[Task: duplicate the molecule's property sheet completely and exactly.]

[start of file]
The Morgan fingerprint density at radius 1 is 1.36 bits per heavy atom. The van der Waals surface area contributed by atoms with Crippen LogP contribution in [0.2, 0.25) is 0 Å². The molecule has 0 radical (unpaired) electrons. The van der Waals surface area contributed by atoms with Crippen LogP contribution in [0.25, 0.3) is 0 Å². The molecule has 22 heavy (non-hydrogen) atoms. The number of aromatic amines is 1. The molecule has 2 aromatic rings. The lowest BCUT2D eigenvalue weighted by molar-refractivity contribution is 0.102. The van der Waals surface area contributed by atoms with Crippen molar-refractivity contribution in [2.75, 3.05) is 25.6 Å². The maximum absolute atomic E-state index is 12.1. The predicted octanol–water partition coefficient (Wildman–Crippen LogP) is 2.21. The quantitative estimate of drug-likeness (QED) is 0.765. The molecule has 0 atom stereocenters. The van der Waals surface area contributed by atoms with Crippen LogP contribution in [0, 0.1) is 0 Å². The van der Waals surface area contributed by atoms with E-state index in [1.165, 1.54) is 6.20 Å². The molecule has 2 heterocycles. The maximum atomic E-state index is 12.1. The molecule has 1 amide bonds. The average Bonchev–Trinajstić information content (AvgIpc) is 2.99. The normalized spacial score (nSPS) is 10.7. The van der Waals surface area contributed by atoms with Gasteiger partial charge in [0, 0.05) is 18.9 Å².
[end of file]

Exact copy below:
The Morgan fingerprint density at radius 1 is 1.36 bits per heavy atom. The van der Waals surface area contributed by atoms with Crippen LogP contribution in [0.2, 0.25) is 0 Å². The molecule has 0 radical (unpaired) electrons. The van der Waals surface area contributed by atoms with Crippen LogP contribution in [0.25, 0.3) is 0 Å². The molecule has 22 heavy (non-hydrogen) atoms. The number of aromatic amines is 1. The molecule has 2 aromatic rings. The lowest BCUT2D eigenvalue weighted by molar-refractivity contribution is 0.102. The van der Waals surface area contributed by atoms with Crippen molar-refractivity contribution in [2.75, 3.05) is 25.6 Å². The maximum absolute atomic E-state index is 12.1. The predicted octanol–water partition coefficient (Wildman–Crippen LogP) is 2.21. The quantitative estimate of drug-likeness (QED) is 0.765. The molecule has 0 atom stereocenters. The van der Waals surface area contributed by atoms with Crippen LogP contribution in [0, 0.1) is 0 Å². The van der Waals surface area contributed by atoms with E-state index in [1.165, 1.54) is 6.20 Å². The molecule has 2 heterocycles. The maximum atomic E-state index is 12.1. The molecule has 1 amide bonds. The average Bonchev–Trinajstić information content (AvgIpc) is 2.99. The normalized spacial score (nSPS) is 10.7. The van der Waals surface area contributed by atoms with Gasteiger partial charge in [0, 0.05) is 18.9 Å².